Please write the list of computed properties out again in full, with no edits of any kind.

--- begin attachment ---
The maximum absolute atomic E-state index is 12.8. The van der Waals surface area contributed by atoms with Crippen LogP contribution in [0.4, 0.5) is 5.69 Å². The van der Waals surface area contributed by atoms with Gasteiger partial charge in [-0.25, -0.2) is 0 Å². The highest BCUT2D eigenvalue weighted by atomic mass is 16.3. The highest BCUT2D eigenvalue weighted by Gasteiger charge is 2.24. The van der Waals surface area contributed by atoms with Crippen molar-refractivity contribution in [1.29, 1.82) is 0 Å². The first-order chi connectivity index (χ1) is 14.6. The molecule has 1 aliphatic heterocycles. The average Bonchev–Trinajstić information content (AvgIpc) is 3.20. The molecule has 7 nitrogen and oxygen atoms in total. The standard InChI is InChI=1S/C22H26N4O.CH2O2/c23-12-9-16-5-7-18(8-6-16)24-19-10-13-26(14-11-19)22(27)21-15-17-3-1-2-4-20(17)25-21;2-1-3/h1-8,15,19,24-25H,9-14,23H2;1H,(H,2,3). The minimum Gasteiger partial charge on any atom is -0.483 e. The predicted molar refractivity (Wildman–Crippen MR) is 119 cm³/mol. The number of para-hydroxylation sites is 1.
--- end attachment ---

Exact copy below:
The maximum absolute atomic E-state index is 12.8. The van der Waals surface area contributed by atoms with Crippen LogP contribution in [0.4, 0.5) is 5.69 Å². The van der Waals surface area contributed by atoms with Gasteiger partial charge in [-0.25, -0.2) is 0 Å². The highest BCUT2D eigenvalue weighted by atomic mass is 16.3. The highest BCUT2D eigenvalue weighted by Gasteiger charge is 2.24. The van der Waals surface area contributed by atoms with Crippen molar-refractivity contribution in [1.29, 1.82) is 0 Å². The first-order chi connectivity index (χ1) is 14.6. The molecule has 1 aliphatic heterocycles. The average Bonchev–Trinajstić information content (AvgIpc) is 3.20. The molecule has 7 nitrogen and oxygen atoms in total. The standard InChI is InChI=1S/C22H26N4O.CH2O2/c23-12-9-16-5-7-18(8-6-16)24-19-10-13-26(14-11-19)22(27)21-15-17-3-1-2-4-20(17)25-21;2-1-3/h1-8,15,19,24-25H,9-14,23H2;1H,(H,2,3). The minimum Gasteiger partial charge on any atom is -0.483 e. The predicted molar refractivity (Wildman–Crippen MR) is 119 cm³/mol. The number of para-hydroxylation sites is 1.